The current framework for the reimbursement of new innovative medicines disincentivizes investment in R&D and penalizes innovation in Greece. Firstly, the recently voted additional 25% rebate, which is imposed on top of existing volume-scaled rebates, raises the minimum rebate for a new medicine to 39%, and may thus result in delayed or no launch of certain medicines in the Greek market. Secondly, the stricter criteria that require prior launch and reimbursement of a new medicine in a significant number of EU countries before it is even assessed locally could delay the reimbursement of new medicines by up to three years post-EMA approval. Thirdly, the list of reimbursed biomarker tests has not been updated since 2014, despite the fact that new biomarkers are available and are a prerequisite for access to new, reimbursed personalized breakthrough medicines. As a result, patients need to pay out-of-pocket for the new biomarker tests to have access to effective, personalized treatment. All the above hamper access to innovation for Greek patients and create an unpredictable business environment, with detrimental effects on the population’s health status and on the sustainability of the pharmaceutical industry in Greece.

In order to establish a viable healthcare environment, we must review the current reimbursement framework; accelerate the comprehensive implementation of structural reforms, such as the introduction of a reliable, local health technology assessment (HTA) organization; and promote investment in innovation, in order to both ensure timely access to new medicines and support an industry that has long been one of the strongest growth pillars of the Greek economy. The pharmaceutical industry employees in total (direct and indirect employment) approx. 87,000 people, invests more than €100 million in R&D, pays €400 million in taxes and insurance contributions, and contributes € 6.2 billion—or 3.5%—to the Greek GDP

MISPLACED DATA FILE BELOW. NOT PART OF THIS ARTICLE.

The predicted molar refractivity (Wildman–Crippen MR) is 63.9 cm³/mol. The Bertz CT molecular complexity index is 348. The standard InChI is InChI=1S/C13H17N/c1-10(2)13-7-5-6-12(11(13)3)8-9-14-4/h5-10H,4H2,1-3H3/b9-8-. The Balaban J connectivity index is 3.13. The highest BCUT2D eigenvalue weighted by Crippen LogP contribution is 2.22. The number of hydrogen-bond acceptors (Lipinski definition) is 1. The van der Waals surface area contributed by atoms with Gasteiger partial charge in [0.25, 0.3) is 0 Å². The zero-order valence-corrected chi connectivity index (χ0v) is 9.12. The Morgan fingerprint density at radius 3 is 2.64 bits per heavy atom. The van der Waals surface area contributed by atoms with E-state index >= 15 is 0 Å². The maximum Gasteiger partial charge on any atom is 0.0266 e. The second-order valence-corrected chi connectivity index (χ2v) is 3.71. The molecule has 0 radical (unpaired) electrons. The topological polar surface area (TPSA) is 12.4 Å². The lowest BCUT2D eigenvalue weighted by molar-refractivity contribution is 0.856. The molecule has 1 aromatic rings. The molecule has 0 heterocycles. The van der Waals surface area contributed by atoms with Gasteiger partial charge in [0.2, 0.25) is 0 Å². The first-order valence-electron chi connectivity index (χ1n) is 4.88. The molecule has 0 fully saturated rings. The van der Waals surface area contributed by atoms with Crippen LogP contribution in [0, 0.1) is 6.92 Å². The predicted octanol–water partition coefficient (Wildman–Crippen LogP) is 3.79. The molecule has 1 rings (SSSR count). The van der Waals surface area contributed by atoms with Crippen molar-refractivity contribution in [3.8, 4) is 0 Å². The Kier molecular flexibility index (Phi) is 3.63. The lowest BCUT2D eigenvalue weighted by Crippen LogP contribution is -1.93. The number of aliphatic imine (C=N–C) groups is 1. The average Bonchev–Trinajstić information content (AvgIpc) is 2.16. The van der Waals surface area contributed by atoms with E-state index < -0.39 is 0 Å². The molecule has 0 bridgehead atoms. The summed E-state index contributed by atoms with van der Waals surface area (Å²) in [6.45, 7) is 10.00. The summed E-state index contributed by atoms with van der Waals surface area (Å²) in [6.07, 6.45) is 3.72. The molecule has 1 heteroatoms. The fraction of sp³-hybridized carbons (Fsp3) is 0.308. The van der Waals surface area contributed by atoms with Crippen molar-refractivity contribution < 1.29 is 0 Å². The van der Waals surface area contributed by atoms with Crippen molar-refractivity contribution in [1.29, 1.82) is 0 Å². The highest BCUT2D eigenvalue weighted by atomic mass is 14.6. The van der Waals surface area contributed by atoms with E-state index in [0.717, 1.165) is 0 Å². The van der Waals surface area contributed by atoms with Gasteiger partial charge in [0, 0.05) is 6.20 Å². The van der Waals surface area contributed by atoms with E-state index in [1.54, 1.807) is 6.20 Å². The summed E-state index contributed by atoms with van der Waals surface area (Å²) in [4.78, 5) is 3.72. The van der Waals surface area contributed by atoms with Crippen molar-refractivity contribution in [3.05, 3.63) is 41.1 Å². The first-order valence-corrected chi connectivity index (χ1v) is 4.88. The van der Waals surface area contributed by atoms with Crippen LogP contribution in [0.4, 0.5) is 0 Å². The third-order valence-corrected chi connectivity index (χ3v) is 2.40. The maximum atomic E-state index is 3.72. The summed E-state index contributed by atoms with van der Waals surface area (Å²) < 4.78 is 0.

At AstraZeneca, by putting patients first and by following the science, we continue to strive to bring innovative, life-saving treatments to Greek patients. True to our motto, What science can do, we work towards innovation every single day. Breakthroughs in science are happening at a rapid rate, and AstraZeneca, being one of the leading companies in the field, is currently conducting a significant number of clinical studies, with six new drugs scheduled to hit the market by 2020. Patient welfare and unrestricted access to life-changing therapies is at the core of what we do.

Everything Is Changing… But Is It?


After seven challenging years full of surprises, change seems to be the only constant in Greece… Yet the more some things change, the more they tend to remain the same. Governments come and governments go. Ministers come and ministers go. Memorandums come and memorandums go. Reforms come and reforms go. Laws come and laws go… There is so much happening in Greece, but does anything really change?